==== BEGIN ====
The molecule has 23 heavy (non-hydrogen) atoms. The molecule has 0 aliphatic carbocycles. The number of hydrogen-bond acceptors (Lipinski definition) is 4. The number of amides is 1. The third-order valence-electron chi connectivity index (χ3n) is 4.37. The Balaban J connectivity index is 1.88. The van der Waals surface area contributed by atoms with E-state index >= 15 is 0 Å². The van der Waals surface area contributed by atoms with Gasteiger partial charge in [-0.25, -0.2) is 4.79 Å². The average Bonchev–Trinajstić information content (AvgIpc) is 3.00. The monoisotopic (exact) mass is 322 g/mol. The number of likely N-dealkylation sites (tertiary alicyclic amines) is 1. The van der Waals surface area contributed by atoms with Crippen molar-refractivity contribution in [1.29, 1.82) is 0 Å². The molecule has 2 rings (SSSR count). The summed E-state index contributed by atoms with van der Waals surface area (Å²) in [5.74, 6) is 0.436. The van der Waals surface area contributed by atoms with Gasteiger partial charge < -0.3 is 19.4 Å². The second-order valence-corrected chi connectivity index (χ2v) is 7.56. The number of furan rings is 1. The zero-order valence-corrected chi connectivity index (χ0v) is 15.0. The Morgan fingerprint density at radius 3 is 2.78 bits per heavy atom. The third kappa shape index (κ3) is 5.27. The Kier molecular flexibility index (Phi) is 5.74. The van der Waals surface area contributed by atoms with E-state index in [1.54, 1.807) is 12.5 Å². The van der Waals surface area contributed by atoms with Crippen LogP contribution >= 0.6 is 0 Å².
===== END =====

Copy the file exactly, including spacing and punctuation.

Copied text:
The molecule has 23 heavy (non-hydrogen) atoms. The molecule has 0 aliphatic carbocycles. The number of hydrogen-bond acceptors (Lipinski definition) is 4. The number of amides is 1. The third-order valence-electron chi connectivity index (χ3n) is 4.37. The Balaban J connectivity index is 1.88. The van der Waals surface area contributed by atoms with E-state index >= 15 is 0 Å². The van der Waals surface area contributed by atoms with Gasteiger partial charge in [-0.25, -0.2) is 4.79 Å². The average Bonchev–Trinajstić information content (AvgIpc) is 3.00. The monoisotopic (exact) mass is 322 g/mol. The number of likely N-dealkylation sites (tertiary alicyclic amines) is 1. The van der Waals surface area contributed by atoms with Crippen molar-refractivity contribution in [1.29, 1.82) is 0 Å². The molecule has 2 rings (SSSR count). The summed E-state index contributed by atoms with van der Waals surface area (Å²) in [5.74, 6) is 0.436. The van der Waals surface area contributed by atoms with Gasteiger partial charge < -0.3 is 19.4 Å². The second-order valence-corrected chi connectivity index (χ2v) is 7.56. The number of furan rings is 1. The zero-order valence-corrected chi connectivity index (χ0v) is 15.0. The Morgan fingerprint density at radius 3 is 2.78 bits per heavy atom. The third kappa shape index (κ3) is 5.27. The Kier molecular flexibility index (Phi) is 5.74. The van der Waals surface area contributed by atoms with E-state index in [1.54, 1.807) is 12.5 Å². The van der Waals surface area contributed by atoms with Crippen LogP contribution >= 0.6 is 0 Å².